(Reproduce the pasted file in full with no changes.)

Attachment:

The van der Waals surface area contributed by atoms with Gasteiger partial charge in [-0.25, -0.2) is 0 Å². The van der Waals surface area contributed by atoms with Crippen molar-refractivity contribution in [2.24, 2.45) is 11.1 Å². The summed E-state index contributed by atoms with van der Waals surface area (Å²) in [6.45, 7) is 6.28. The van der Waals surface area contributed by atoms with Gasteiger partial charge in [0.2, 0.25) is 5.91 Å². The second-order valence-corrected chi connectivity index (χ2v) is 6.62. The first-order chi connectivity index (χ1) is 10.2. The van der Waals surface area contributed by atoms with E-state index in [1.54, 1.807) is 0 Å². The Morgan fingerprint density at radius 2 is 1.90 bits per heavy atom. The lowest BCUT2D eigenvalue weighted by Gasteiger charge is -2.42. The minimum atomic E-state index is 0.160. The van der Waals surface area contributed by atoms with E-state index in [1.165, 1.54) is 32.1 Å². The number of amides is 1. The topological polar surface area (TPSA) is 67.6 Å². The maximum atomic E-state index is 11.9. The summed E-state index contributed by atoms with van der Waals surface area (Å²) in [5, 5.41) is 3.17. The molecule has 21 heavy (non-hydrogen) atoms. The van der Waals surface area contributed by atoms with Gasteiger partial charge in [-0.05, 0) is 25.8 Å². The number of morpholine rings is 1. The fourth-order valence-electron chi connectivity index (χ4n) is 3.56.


The van der Waals surface area contributed by atoms with Gasteiger partial charge in [-0.25, -0.2) is 0 Å². The van der Waals surface area contributed by atoms with Crippen molar-refractivity contribution in [2.24, 2.45) is 11.1 Å². The summed E-state index contributed by atoms with van der Waals surface area (Å²) in [6.45, 7) is 6.28. The van der Waals surface area contributed by atoms with Gasteiger partial charge in [0.2, 0.25) is 5.91 Å². The second-order valence-corrected chi connectivity index (χ2v) is 6.62. The first-order chi connectivity index (χ1) is 10.2. The van der Waals surface area contributed by atoms with E-state index in [1.54, 1.807) is 0 Å². The Morgan fingerprint density at radius 2 is 1.90 bits per heavy atom. The lowest BCUT2D eigenvalue weighted by Gasteiger charge is -2.42. The minimum atomic E-state index is 0.160. The van der Waals surface area contributed by atoms with E-state index in [1.165, 1.54) is 32.1 Å². The number of amides is 1. The topological polar surface area (TPSA) is 67.6 Å². The maximum atomic E-state index is 11.9. The summed E-state index contributed by atoms with van der Waals surface area (Å²) in [5, 5.41) is 3.17. The molecule has 21 heavy (non-hydrogen) atoms. The van der Waals surface area contributed by atoms with Gasteiger partial charge in [-0.05, 0) is 25.8 Å². The number of morpholine rings is 1. The fourth-order valence-electron chi connectivity index (χ4n) is 3.56.